The news that the Perth City Council has decided to introduce female-only parking bays in a CBD carpark should not come as any surprise — this is an international trend. The surprise is that women themselves are somewhat divided on the need for such special consideration.
Perth’s CEO Martin Mileham has said that 28 ‘female friendly’ bays — from a total of 700 bays — are being created at the Pier Street car park. They are close to entrances and exits in an area that includes upgraded lighting and additional CCTV cameras.
There is more than a hint of tokenism in this. Does the Perth City Council think that of the 700 bays, mostly used by city workers, only 28 are used by women? Is it just too bad for the women not quick enough to score a special bay? Doesn’t this suggest that some women and more equal than other women and therefore more deserving of special treatment?
According to Mileham, “Men won’t be fined if they park in the bays but the City encourages men to support this trial.” The trial is to last for three months and already, he says, feedback has been “supportive”.
I suppose it is a relief that Perth City Council won’t have council officers policing who uses these special bays but relying on the noble gallantry of men to happily cooperate does seem fraught with some difficulty. Think, for example, of those perfectly abled drivers of both genders who don’t blink when they use disabled car bays and of those passengers who almost yell their heads off in what are euphemistically described as ‘Quiet carriages’on suburban trains.
The National Council of Women President Barbara Baikie believes the trial bays would be “very difficult” to police — she must have forgotten or not known that there actually wouldn’t be any policing of them — adding, “I understand why that may be necessary to keep women safe, but I would think that this is just a band-aid solution.
“A much better solution would be to educate young men to respect women and not attack them,” she said.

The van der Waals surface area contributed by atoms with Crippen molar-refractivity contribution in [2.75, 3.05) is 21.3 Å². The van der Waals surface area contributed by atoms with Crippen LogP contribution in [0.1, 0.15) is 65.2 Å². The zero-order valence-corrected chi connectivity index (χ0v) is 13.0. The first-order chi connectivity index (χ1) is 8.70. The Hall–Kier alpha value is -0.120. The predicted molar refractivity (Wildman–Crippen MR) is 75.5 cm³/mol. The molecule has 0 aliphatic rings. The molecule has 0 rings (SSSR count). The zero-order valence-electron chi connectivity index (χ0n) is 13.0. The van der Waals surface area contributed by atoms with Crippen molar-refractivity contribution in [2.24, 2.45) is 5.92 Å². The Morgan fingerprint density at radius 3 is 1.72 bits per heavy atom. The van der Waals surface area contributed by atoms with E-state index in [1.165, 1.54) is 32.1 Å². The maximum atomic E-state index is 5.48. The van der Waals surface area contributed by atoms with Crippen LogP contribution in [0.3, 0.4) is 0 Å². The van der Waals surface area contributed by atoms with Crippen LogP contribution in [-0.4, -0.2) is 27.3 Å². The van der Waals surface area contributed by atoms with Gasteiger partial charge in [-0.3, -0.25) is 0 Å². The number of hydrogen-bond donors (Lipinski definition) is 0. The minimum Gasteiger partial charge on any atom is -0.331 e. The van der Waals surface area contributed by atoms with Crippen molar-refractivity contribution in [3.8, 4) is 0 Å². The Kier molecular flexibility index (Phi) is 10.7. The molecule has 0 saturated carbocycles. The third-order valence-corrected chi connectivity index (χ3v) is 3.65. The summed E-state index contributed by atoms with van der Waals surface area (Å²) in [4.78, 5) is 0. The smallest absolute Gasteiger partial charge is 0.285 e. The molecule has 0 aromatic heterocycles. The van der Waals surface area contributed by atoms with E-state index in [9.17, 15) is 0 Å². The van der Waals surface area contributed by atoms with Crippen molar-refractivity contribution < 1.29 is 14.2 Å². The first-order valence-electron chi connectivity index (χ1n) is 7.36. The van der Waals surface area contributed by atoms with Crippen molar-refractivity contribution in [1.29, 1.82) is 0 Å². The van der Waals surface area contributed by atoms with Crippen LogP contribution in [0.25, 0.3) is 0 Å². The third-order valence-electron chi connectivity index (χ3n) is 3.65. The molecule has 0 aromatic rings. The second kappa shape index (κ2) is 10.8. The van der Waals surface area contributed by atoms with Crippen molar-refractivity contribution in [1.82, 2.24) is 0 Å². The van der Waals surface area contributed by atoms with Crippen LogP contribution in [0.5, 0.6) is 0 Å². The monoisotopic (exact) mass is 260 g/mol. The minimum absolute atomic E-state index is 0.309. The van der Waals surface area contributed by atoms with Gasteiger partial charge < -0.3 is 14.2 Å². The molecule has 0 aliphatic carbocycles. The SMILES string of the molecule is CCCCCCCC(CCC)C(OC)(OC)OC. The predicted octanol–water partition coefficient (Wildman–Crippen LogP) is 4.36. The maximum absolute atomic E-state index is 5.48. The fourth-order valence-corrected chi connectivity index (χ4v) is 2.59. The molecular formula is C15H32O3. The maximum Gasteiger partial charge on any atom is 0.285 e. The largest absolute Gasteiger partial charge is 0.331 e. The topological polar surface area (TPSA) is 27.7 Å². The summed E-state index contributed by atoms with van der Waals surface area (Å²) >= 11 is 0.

I can well imagine the Perth City Council heaving a collective sigh of despair at this more-or-less dismissal of their idea.
This idea originated in Germany in 1990 as women there were concerned about their safety and the risk of sexual assault. Improved lighting, added surveillance systems and having the bays more closely positioned to entrances and exits were introduced.
This idea has gone a step further in China. Being a progressive communist country, surely it can be argued that everything authorities do there is politically correct, right?
Well, actually, possibly no.
In some Chinese cities, councils decided not only to introduce female only car bays, they thoughtfully decided that these bays should be 30cm wider. To make sure that they were obvious, they were painted bright pink and branded with the international female symbol you see on toilet doors — also in pink.
Well, the rice sure hit the fan.
Feminists raged that this suggested that women were worse drivers than men despite the fact both had to pass the same driving test. When one Council specifically labelled some bays “men only” because they were somewhat trickier to manoeuvre, the feminist rage was incandescent.
Government officials, trying to placate angry feminists, tried to explain that the wider bays for women were necessary because women needed the extra space to allow them to remove or settle the kiddies into the vehicle. Then many men went wild saying that this assumed only women had child care responsibilities.
In one Chinese city, not only were female only bays 80cm wider, the Council again — thoughtfully I am sure — had male employees on hand to take over the parking if it was still too tricky for the ladies. In another move hardly likely to gain feminist gratitude, that Council emblazoned the walls with drawings of the 12 signs of the Chinese zodiac because, they explained, women remember pictures better than difficult things like numbers. Oh dear.
But the ultimate non-prize in this contest, if a contest it is, must go to the City Council in the South Korean capital of Seoul.
In 2009 they painted 4,929 strategically placed city car parking spaces pink for the exclusive use of women which might not have been such a bad idea if only they had kept their mouths shut as to why they did it. Yes, it was to make the city more conducive to the wearing of high heels and to add, explained a spokesman, “a feminine touch” to the city.
Have you heard the one about the South Korean woman who proudly told her husband that a council inspector had praised her vehicle handling skills? Yes, he had put a piece of paper headed ‘Parking fine’ under the windscreen wiper.
I understand the men on the Seoul City Council are still laughing themselves sick.
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